Here are a few challenges I have posed to myself and sought out, systematically, to understand all points of view. 1) Why do so many Americans oppose abortion? 2) Why was/is Trump appealing? 3) Why does the Israeli right oppose all compromise on the Palestinian issue? 4) Why are so many very smart people so faithful whilst I have no religious faith whatsoever? 5) Why does OD (my profession) not acknowledge that so many of its values are now irrelevant? 6) Why doesn’t political correctness not collapse in face of the facts? 7) Was all colonialism bad? 8) Are some cultures inferior on all counts? 9) Why did so many British spies really identify with ideology the USSR? 

And I can go on and on.

In my profession as well, I try to see why certain axioms may not be so axiomatic. If, for example, everyone is so sure that the Sales force is demotivated, I will generally start by ignoring this and looking at product quality. I never buy the company line until I have crawled into every nook and cranny to disprove it.

I actually love learning all sides of issues. I read a lot of things I do not agree with; I meet with people (and actually like them) who disagree with what I believe in. When someone disagrees with me, I engage more and more.

Have my academic endeavours and personal interactions changed my opinions? Absolutely. The more I studied Middle East history, the more pessimistic I became about any long term settlement. The damages and disadvantages of the global economy are clearer to me than ever. Democracy is so deeply flawed that it may not be sustainable with widespread ignorance-and perhaps better that it should not be under certain circumstances.

And more. Most of my opinions are “for the time being”.

Maybe even once I utter something, it is already outdated.

I consider this mindset, or skill, as one of my better assets, which I hope compensates for my chronic lack of patience, my outspoken manner and infrequent lack of decorum.

And finally, books that have impacted my opinions recently.

Adults in the Room        Yanis Vardufakis (Greek debt crisis and role of Germany)

Stalin’s Englishman       Andrew Lownie   (motivations to support USSR in Cambridge 5)

The Righteous Mind      Jonathan Haidt    (Conservative thinking explained)

The Matrix of Race        Rodney Coates et al  (systemic view of racism)

Motherland                    Paul Therroux (American south as a 3rd world state)

Little Man, what next     Hans Fallada (the impact of WW1 on Germany)

Islam                               Bernard Lewis (basic religious beliefs)

How to be a Conservative     Roger Scruton (core beliefs of conservatives)

Crazy like Us                             Eithan Watters (on exporting mental illness)

Strangers in ther own land        Arlie Hoschchild (on Trumpism)












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Why are we returning to the work place

Working from home is waning quickly  & the “future of work” prognosis about the office-less organization are dissipating.

Attesting to this, grotesque traffic jams have returned. One of my commutes takes me 2-3 hours each direction for a 70 km commute twice a week! And that is the easier commute.

Why have people returned to work? I will attempt to provide my understanding of this nasty development in this short post.

Every organization has what I call a “purely political dimension”, that is a limited domain in which power is unequally distributed. Some people have positions of power and tell others what do. Other people do what they are told. Power has visible manifestations and symbols. These symbols of power and position create a clear pecking order, even if subtle. For example office size, parking slots, who has a conference room, brand of laptop. These symbols of power are emphasized by various titles, charts, work flow and ceremonies.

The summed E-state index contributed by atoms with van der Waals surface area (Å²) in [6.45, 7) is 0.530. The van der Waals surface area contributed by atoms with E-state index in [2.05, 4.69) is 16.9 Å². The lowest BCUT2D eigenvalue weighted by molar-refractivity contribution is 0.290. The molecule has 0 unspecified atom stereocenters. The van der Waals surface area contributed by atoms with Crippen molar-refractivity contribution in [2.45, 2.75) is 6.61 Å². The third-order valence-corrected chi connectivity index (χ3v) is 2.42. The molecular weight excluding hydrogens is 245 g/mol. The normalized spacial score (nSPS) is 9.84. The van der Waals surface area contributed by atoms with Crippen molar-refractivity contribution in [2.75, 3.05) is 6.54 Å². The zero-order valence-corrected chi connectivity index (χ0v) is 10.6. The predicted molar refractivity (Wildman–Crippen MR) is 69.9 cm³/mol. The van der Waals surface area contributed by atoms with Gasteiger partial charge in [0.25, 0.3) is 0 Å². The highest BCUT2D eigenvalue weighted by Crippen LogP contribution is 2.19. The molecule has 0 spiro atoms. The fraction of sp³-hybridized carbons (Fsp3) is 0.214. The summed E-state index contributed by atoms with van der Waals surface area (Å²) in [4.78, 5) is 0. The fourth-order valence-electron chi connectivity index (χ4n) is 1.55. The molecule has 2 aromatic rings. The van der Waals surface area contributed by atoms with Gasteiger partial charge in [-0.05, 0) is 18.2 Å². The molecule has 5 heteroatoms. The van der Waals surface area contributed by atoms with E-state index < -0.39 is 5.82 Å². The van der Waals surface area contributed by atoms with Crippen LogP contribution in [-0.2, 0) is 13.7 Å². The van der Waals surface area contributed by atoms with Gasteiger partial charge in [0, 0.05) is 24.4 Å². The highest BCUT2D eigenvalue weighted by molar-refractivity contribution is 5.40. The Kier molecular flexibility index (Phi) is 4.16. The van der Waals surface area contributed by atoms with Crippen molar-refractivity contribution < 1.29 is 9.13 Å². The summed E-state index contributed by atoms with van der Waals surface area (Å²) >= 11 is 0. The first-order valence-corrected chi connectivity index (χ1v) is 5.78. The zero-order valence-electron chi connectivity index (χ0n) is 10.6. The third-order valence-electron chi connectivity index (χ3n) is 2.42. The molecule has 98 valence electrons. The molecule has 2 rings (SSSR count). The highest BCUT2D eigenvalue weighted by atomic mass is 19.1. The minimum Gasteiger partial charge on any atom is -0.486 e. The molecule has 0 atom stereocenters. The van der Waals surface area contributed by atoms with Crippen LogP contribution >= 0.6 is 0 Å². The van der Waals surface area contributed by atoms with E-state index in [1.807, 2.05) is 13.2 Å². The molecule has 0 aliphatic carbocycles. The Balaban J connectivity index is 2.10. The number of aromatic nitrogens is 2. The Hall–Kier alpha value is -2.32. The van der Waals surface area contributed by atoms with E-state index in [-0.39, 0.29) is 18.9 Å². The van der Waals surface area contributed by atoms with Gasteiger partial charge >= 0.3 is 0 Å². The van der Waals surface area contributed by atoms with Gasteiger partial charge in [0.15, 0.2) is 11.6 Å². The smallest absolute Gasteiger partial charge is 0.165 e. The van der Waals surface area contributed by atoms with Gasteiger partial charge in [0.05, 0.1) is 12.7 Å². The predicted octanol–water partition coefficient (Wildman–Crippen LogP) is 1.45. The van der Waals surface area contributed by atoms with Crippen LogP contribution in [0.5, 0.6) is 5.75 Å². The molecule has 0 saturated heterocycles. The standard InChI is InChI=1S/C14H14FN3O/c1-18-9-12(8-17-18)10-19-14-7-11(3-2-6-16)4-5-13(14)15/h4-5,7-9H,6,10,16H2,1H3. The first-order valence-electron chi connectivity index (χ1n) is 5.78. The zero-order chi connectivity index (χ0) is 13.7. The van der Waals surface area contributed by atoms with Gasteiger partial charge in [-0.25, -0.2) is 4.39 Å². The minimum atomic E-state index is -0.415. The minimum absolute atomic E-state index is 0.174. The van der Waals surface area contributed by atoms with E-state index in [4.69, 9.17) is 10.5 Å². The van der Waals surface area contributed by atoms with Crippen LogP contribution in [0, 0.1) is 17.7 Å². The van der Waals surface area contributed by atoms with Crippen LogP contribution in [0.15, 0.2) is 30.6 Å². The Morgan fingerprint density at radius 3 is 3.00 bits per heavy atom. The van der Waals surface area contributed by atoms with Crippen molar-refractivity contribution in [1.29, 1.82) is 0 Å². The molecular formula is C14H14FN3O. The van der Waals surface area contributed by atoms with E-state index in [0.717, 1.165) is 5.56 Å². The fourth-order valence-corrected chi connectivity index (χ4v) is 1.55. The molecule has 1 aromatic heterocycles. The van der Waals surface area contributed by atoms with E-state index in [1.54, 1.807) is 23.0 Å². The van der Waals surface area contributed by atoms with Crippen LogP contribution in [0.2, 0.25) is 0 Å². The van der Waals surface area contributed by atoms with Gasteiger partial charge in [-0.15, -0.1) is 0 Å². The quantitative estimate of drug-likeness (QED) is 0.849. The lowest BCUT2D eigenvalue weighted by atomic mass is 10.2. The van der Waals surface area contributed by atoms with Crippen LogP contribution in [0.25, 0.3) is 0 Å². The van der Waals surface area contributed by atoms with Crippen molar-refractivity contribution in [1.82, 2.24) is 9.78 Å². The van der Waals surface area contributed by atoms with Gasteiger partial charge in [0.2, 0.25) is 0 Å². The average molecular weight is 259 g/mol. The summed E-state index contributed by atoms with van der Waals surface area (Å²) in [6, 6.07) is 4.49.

The Canadian sociologist Erving Goffman discusses the term “status degradation ceremony” in his book The Presentation of Self in Everyday Life. The status degradation ceremony  transforms  the identity or status of an individual into an identity/status lower down an organization’s hierarchy. In other words, it is a political (power related) tool that stratifies an organization. The status degredation ceremony is best played out “in situ”, on site, and not on Zoom or Teams because the degredation ceremony has many visual components.

Let me digress a moment and discuss the almost religious hype created around remote work-which made it into an ideology instead of a tragedy.

Media and especially social media create illusions that sometimes exist in parallel to reality (every country needs to do its part in climate control*; soon we will all be driving electric cars) and sometimes create a false reality (Zalensky is a hero, and not an idiot**).

Working for home became a serious topic of academic research on one hand. Unfortunately, it also became a hot topic on social media, which created the illusion that working from home is the future of work-peace in our time. Social media tends to ignore unpleasant truths. We all have bad breath in the morning;we all fart from time to time and politics is far more dominant in determining the future of work than Rob or Rachel from Twitter think.

So yes, social media created a positive hype about working from home, making it into the “new tomorrow”. Nonsense.  A false prophet. A Zalensky, if you were, hailed by social media as his country goes to shit.

Management may not have  lost control during the pandemic, but they certainly did lose the feeling of control, and lost some of the little “status degredation ceremonies” at their disposal. This loss of power was unbearable, as most people do not give away power easily.

And thus, as the pandemic crawls to an end for the time being, people are forced back to work where they will sit opposite their computers, attend a few meetings, and be at the beck and call of management who will assert their superiority from time to time via various degredation ceremonies. 


*Some countries need to do a lot about climate control; others’ contributions are meaningless.

**If you live next to a bear, don’t poke him in the ribs.